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The directive has isolate scope, and the scope attributes are being passed with "@".

This is how the directive is called:

<div ng-init="classForIcon = 'vladClass'"></div>
<div ng-init="textForIcon = 'Icon\'s text'"></div>
<div ng-init="routeForIcon = ''"></div>
<div ng-init="tooltipForIcon = 'my tooltip'"></div>
<div ng-init="imageForIcon = 'images/HOME_ICON1.png'"></div>

<rl-icon-widget icon-class="{{classForIcon}}" icon-text = "{{textForIcon}}" icon-tooltip="{{tooltipForIcon}}" icon-route="{{routeForIcon}}" icon-image="{{imageForIcon}}"></rl-icon-widget>

This is how the directive is defined:

'use strict';

fcPortalApp.directive('rlIconWidget', ['localizationAssistant', function(localizationAssistant) {
    var obj = {
        restrict: 'E',
        templateUrl: 'scripts/directives/rliconwidget/rliconwidget.html',

        //require: 'ngModel',
        scope: {
            //ngModel: '@',
            iconClass: "@",
            iconRoute: "@",
            iconText: "@",
            iconTooltip: "@",
            iconImage: "@"         

        link: function(scope, element, attrs) {



    return obj;


When I inspect the scope object (click on the output of console.log(scope_ in firebug), it looks like it has iconImage, iconTooltip and iconRoute properties set correctly.

Yet console.log(scope.iconImage), console.log(scope.iconTooltip) and console.log(scope.iconRoute) print "undefined"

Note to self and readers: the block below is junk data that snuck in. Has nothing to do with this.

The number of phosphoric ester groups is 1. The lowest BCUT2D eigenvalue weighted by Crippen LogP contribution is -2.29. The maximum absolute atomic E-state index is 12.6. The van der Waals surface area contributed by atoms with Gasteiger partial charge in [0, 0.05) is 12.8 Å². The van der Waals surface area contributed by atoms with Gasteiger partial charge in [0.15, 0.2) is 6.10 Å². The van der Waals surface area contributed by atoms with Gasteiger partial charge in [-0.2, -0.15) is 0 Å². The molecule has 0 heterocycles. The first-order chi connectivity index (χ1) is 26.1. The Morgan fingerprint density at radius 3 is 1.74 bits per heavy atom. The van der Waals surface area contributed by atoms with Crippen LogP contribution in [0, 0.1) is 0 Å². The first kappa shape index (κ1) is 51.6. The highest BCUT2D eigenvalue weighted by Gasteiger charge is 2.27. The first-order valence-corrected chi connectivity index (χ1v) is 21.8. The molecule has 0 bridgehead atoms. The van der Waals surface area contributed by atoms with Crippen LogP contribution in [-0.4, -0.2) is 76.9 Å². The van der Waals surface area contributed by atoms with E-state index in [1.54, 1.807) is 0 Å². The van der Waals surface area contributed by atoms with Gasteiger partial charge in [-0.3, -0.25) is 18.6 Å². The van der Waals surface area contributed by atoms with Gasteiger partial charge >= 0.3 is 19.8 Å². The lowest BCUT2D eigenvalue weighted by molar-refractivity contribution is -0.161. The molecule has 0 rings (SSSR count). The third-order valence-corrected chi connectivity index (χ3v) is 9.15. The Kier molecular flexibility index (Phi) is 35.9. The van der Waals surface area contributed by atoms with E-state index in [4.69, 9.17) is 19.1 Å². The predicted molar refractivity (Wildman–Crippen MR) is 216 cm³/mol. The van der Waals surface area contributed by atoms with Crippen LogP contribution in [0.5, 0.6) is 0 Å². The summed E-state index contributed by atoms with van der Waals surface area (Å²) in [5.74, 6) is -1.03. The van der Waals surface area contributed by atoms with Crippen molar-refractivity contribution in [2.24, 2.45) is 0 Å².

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1 Answer 1

Use $observe to observe the value changes of attributes that contain interpolation (e.g. src="{{bar}}"). Not only is this very efficient but it's also the only way to easily get the actual value because during the linking phase the interpolation hasn't been evaluated yet and so the value is at this time set to undefined. -- directive doc

By the time you manually inspect the scope, the values get defined.

The reason we need to use $observe (actually $watch will also work for isolate scope properties defined with '@') is because a directive will likely need to do something whenever the interpolated value changes. E.g., if the value of textForIcon changes, you may want to modify something in the DOM that is managed by your directive.

If you need the values defined when the linking function runs, you have two options:

  1. Use '=' instead of '@'. This will require that you remove the {{}}s from the HTML.
  2. If the values won't change, pass strings:
    <rl-icon-widget icon-class="vladClass" ...>
    Then in your directive, simply use attrs.iconClass -- no need for '@'.
share|improve this answer
Thank you very much, great explanation! – user2140869 Mar 6 '13 at 18:29
I was having the same problem and your answer was immensely helpful -- thank you! – akoprowski Jul 1 '13 at 18:33

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